Opening Statement by Senator John H. Chafee
Hearing before the Committee on Environment and Public Works
July 30, 1997

Good morning. The purpose of this hearing is to solicit views on S. 1059, to improve management of the National Wildlife Refuge System. S. 1059 is a companion bill to H.R. 1420, which recently passed the House by the remarkable vote of 407 to 1.

The National Wildlife Refuge System was started in 1903 by President Theodore Roosevelt, with the establishment of the first refuge on Pelican's Island in Florida. It has since evolved into a system of Federal lands consisting of 509 refuges in 50 states, covering 93 million acres, for the conservation of fish, wildlife and plants. Despite sixty years of growth, however, the refuge system remained without a law governing its administration until 1966, when Congress passed the National Wildlife Refuge System Administration Act. Even now, almost a century later, there is no law that identifies a mission or articulates guidance for refuge management.

The 1966 Act brought the diverse collection of refuges into a unified system of management, and authorized the Secretary to allow secondary uses on a refuge provided that they are compatible with the purposes for which the refuge has been established. The allowance of compatible uses has become the cornerstone of the refuge system, balancing the needs of the fish, wildlife and plants for which the refuge was established, with our own ability to use and enjoy the refuge for a wide range of activities.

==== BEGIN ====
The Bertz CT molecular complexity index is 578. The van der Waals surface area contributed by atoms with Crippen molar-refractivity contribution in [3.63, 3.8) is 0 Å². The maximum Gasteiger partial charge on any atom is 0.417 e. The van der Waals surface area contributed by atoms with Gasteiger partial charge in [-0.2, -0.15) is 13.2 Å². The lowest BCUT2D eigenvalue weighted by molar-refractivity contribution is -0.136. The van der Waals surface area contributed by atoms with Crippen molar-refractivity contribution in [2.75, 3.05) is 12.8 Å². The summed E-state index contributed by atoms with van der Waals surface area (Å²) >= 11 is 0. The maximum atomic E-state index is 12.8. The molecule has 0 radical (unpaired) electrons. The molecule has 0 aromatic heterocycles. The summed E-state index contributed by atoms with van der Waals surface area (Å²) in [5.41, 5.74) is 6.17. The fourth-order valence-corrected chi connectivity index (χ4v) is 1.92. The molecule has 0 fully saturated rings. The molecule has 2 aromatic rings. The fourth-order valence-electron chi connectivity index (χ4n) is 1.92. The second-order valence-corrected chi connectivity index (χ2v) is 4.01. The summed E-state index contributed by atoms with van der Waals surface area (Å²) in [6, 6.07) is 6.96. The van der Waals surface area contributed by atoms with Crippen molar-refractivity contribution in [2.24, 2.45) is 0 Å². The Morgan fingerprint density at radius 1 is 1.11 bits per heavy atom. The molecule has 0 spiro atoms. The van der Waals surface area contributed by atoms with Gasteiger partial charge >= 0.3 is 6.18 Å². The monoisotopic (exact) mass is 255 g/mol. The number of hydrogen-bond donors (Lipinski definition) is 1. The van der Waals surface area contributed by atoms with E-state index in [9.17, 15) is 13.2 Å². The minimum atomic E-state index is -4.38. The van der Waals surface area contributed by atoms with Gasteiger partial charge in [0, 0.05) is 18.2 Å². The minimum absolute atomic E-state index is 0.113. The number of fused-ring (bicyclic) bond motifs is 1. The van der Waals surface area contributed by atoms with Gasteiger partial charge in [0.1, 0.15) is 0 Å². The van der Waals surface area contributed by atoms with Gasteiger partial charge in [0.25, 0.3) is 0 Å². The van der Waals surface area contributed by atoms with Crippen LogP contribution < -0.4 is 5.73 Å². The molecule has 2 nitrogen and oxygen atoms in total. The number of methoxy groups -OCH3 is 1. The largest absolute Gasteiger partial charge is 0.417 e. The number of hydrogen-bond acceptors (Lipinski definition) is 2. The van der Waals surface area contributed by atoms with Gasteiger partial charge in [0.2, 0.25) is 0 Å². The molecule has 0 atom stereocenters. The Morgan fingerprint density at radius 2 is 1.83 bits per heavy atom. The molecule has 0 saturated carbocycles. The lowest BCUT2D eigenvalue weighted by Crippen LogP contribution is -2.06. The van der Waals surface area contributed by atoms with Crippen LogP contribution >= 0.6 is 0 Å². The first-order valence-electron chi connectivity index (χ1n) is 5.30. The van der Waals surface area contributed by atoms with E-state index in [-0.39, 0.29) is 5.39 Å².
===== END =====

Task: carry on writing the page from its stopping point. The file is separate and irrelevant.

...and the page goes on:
However, the refuge system still lacks a true "organic" act, a basic statute that articulates an overall mission for the system, and that gives refuge managers guidance in determining what activities are in fact compatible with the purposes of the refuge. Most refuges have been established by the Secretary of the Interior over the years under a broad range of statutory authorities, while others have been established by specific acts of Congress. These disparate sources of authority, along with the lack of general mission and guidance for the refuge system, have led to inconsistency in the management of individual refuges. This inconsistency, and other problems with secondary uses of refuges, have been the subject of numerous studies over the last two decades, as well as a lawsuit brought by several environmental groups in 1992.

For several years, both sides of the aisle and both sides of the Capitol have attempted to enact legislation to rectify this situation. The President has also taken administrative steps for improving refuge management with an executive order issued in March 1996. Earlier this year, after a month of negotiations among a broad range of stakeholders, the House passed H. R. 1420, which was then referred to the Senate.

It is incumbent upon us to expeditiously take up this legislation. Last week, I, along with Senators Kempthorne and Graham, introduced S. 1059, which virtually mirrors H. R. 1420, save for two fairly narrow but important changes. Both bills establish the mission of the refuge system as one to conserve fish, wildlife, plants and their habitat. Both bills allow compatible uses on refuges, but give priority to wildlife-dependent recreational uses, such as wildlife observation, hunting and fishing. The bills give substantive guidance and procedures for determining whether uses are compatible with both the mission of the overall system and the purposes of the individual refuge. The bills further require comprehensive conservation plans for each refuge.

One difference between S. 1059 and H.R. 1420 is that S. 1059 clarifies that compatible uses can be both wildlife-dependent and other uses. The other difference is that S. 1059 requires monitoring of the status and trends of fish, wildlife and plants on refuges.

My hope is to mark up S. 1059 and have it signed by the President quickly. With that, I look forward to this morning's testimony from our distinguished panelists.